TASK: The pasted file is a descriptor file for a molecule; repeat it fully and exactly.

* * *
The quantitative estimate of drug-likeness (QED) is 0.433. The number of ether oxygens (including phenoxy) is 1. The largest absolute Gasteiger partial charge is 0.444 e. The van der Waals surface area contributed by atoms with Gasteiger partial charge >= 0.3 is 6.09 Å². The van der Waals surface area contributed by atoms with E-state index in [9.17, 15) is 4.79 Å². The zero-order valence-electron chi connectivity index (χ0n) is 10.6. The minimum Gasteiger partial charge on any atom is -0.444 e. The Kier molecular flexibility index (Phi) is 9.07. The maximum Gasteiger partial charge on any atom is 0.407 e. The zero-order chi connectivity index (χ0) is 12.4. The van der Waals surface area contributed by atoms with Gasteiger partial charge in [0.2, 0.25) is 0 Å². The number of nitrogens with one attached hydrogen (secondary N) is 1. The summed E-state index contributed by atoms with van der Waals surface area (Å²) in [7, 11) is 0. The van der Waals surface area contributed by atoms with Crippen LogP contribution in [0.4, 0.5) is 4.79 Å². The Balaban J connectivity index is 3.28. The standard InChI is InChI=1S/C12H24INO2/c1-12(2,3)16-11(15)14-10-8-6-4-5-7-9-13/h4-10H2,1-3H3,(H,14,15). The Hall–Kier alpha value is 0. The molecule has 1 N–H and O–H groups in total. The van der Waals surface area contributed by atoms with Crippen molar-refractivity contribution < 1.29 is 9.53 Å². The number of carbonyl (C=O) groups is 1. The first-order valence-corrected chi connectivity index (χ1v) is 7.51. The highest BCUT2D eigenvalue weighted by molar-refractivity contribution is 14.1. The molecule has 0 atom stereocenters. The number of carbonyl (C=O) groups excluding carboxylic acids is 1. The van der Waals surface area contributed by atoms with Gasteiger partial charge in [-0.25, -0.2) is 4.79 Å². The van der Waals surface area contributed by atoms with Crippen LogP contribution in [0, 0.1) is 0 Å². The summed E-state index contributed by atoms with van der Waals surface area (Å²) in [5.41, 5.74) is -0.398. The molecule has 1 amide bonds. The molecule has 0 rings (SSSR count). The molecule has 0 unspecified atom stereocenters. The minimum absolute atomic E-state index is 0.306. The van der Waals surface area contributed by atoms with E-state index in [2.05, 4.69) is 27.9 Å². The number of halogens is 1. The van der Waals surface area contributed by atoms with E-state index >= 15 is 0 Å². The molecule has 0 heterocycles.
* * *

The quantitative estimate of drug-likeness (QED) is 0.433. The number of ether oxygens (including phenoxy) is 1. The largest absolute Gasteiger partial charge is 0.444 e. The van der Waals surface area contributed by atoms with Gasteiger partial charge >= 0.3 is 6.09 Å². The van der Waals surface area contributed by atoms with E-state index in [9.17, 15) is 4.79 Å². The zero-order valence-electron chi connectivity index (χ0n) is 10.6. The minimum Gasteiger partial charge on any atom is -0.444 e. The Kier molecular flexibility index (Phi) is 9.07. The maximum Gasteiger partial charge on any atom is 0.407 e. The zero-order chi connectivity index (χ0) is 12.4. The van der Waals surface area contributed by atoms with Gasteiger partial charge in [0.2, 0.25) is 0 Å². The number of nitrogens with one attached hydrogen (secondary N) is 1. The summed E-state index contributed by atoms with van der Waals surface area (Å²) in [7, 11) is 0. The van der Waals surface area contributed by atoms with Crippen LogP contribution in [0.4, 0.5) is 4.79 Å². The Balaban J connectivity index is 3.28. The standard InChI is InChI=1S/C12H24INO2/c1-12(2,3)16-11(15)14-10-8-6-4-5-7-9-13/h4-10H2,1-3H3,(H,14,15). The Hall–Kier alpha value is 0. The molecule has 1 N–H and O–H groups in total. The van der Waals surface area contributed by atoms with Crippen molar-refractivity contribution < 1.29 is 9.53 Å². The number of carbonyl (C=O) groups is 1. The first-order valence-corrected chi connectivity index (χ1v) is 7.51. The highest BCUT2D eigenvalue weighted by molar-refractivity contribution is 14.1. The molecule has 0 atom stereocenters. The number of carbonyl (C=O) groups excluding carboxylic acids is 1. The van der Waals surface area contributed by atoms with Gasteiger partial charge in [-0.25, -0.2) is 4.79 Å². The van der Waals surface area contributed by atoms with Crippen LogP contribution in [0, 0.1) is 0 Å². The summed E-state index contributed by atoms with van der Waals surface area (Å²) in [5.41, 5.74) is -0.398. The molecule has 1 amide bonds. The molecule has 0 rings (SSSR count). The molecule has 0 unspecified atom stereocenters. The minimum absolute atomic E-state index is 0.306. The van der Waals surface area contributed by atoms with E-state index in [2.05, 4.69) is 27.9 Å². The number of halogens is 1. The van der Waals surface area contributed by atoms with E-state index >= 15 is 0 Å². The molecule has 0 heterocycles.